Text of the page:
Perceptions of mortality risk and socioeconomic disparities in health


In affluent societies, socioeconomic disparities in health and mortality are well-documented phenomena, largely influenced by differences in behaviours (Pampel, Krueger, & Denney, 2010). However, the underlying causes of these socioeconomic disparities remain inadequately understood. Individuals of lower socioeconomic status often exhibit present-oriented behaviours, which have adverse health consequences.

Drawing on evolutionary approaches to aging (e.g., Abrams & Ludwig, 1995; Cichoń, 1997), and specifically on the uncontrollable mortality risk hypothesis (Pepper & Nettle, 2017; Brown & Pepper, 2023), my research also considers how the concept of uncontrollable mortality risk informs individuals' decision making regarding health investment. This hypothesis posits that individuals adjust their behaviors based on their perception of mortality risk, with higher perceptions of uncontrollable mortality risk leading to present-oriented behaviors and reduced investment in long-term health. Within this framework, present-orientation may represent a contextually appropriate response to the limited control over mortality risk experienced by those living in deprivation. As the perceived control over mortality risk diminishes, individuals may discount future rewards and exhibit reluctance towards adopting future-oriented behaviors, including investing in their health.

My dissertation employs a mixed-methods approach to investigate the psychological mechanisms influencing individuals' decisions regarding health investment, as well as the environmental cues guiding their perceptions of mortality risk control. This research combines survey-based quantitative analysis with qualitative interviews.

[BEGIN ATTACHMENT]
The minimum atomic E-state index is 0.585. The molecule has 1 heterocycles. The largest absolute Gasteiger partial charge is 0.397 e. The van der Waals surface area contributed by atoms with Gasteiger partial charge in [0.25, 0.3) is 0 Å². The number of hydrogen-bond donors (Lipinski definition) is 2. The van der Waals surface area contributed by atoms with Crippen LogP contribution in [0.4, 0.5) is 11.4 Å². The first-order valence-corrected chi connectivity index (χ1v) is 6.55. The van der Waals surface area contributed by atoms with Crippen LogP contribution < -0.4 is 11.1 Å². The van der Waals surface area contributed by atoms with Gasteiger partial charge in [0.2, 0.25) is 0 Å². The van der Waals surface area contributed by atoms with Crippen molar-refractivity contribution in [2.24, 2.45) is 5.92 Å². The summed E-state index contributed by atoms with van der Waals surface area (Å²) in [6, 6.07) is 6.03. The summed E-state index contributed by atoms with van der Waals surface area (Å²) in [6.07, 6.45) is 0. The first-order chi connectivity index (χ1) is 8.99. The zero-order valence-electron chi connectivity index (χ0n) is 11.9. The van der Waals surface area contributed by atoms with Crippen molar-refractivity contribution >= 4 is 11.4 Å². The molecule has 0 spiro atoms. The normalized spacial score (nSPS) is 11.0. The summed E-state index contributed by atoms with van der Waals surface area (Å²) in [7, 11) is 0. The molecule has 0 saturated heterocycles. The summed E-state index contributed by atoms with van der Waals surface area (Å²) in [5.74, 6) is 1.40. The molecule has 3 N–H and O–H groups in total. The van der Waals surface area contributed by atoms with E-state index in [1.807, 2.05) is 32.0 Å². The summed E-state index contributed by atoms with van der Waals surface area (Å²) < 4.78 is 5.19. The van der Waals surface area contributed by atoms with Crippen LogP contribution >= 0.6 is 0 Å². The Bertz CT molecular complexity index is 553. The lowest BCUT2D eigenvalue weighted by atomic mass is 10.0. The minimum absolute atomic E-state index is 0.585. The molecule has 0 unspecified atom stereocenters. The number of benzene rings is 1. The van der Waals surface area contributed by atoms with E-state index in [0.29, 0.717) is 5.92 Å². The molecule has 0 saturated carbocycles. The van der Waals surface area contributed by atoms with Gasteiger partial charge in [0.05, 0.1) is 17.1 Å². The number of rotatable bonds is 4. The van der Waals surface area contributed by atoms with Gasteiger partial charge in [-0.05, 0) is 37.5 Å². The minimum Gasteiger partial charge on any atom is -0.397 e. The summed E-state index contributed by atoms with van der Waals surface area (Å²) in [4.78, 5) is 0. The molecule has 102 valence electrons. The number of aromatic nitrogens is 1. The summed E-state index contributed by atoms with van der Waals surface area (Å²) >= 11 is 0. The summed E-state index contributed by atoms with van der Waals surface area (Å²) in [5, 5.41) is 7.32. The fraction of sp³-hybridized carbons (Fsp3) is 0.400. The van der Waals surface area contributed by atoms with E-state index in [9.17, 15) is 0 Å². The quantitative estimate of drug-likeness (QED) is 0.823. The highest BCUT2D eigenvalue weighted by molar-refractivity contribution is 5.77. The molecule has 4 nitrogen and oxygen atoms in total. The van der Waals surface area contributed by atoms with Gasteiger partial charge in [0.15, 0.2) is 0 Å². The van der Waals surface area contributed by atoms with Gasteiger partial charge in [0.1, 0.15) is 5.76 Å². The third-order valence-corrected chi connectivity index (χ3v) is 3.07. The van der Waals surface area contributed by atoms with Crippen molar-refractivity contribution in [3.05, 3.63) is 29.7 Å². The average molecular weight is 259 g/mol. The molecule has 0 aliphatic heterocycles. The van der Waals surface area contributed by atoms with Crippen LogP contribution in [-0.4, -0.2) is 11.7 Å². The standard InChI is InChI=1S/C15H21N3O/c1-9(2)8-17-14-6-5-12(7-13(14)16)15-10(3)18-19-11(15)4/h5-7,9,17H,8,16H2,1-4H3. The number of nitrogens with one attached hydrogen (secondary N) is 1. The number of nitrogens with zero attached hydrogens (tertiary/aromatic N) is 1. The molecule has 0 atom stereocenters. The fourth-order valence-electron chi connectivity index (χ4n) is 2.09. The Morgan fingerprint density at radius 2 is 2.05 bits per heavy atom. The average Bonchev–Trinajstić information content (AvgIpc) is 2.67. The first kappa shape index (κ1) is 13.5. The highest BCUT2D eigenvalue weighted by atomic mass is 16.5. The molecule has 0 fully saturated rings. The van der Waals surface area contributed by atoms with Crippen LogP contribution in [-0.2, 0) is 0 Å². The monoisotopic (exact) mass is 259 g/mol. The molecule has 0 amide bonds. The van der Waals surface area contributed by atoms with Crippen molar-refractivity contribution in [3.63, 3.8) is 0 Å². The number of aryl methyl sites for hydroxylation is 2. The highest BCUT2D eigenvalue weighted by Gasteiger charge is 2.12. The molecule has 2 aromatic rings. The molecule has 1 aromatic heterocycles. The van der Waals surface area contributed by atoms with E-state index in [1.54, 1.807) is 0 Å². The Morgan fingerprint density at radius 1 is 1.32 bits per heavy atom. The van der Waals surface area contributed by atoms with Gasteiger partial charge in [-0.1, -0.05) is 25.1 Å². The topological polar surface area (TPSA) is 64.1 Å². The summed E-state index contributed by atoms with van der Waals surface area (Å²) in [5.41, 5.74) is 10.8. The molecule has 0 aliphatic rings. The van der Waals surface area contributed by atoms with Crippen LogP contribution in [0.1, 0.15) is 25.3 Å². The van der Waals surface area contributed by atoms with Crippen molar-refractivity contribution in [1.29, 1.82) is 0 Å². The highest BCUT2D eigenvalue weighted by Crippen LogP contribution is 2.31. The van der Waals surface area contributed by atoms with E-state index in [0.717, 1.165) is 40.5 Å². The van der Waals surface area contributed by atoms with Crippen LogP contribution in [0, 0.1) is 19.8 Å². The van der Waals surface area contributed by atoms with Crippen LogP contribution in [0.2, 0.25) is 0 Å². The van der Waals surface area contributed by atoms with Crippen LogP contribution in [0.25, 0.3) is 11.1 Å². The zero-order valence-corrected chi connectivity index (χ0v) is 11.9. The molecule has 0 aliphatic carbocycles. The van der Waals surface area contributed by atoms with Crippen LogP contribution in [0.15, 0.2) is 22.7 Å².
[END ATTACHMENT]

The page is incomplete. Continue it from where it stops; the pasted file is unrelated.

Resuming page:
In the first part of my dissertation, I examine the mediating role of perceived uncontrollable mortality risk in shaping socioeconomic disparities in health behaviors. Additionally, I aim to identify potential cues influencing perceived uncontrollable mortality risk, particularly focusing on family mortality history. Furthermore, I investigate the relationship between perceived control over mortality risk, time perspective, and locus of control.

The second part of my dissertation delves deeper into these findings through semi-structured qualitative interviews. These interviews seek to elucidate how individuals construct their perceptions of control over mortality risk, their time horizons, and the cues informing their estimations. Additionally, the interviews explore the motivating and deterrent factors influencing individuals' health behaviors.


Brown, R. D., & Pepper, G. V. (2023). The Uncontrollable Mortality Risk Hypothesis of Health Behaviour: A Position Paper [Preprint]. Open Science Framework.

Cichoń, M. (1997). Evolution of longevity through optimal resource allocation. Proceedings of the Royal Society of London. Series B: Biological Sciences, 264(1386), 1383–1388.

Mell, H., Baumard, N., & André, J. B. (2021). Time is money. Waiting costs explain why selection favors steeper time discounting in deprived environments. Evolution and Human Behavior, 42(4), 379-387.

Pampel, F. C., Krueger, P. M., & Denney, J. T. (2010). Socioeconomic disparities in health behaviors. Annual review of sociology, 36, 349-370.
Pepper, G. V., & Nettle, D. (2017). The behavioural constellation of deprivation: Causes and consequences. Behavioral and Brain Sciences, 40, e314.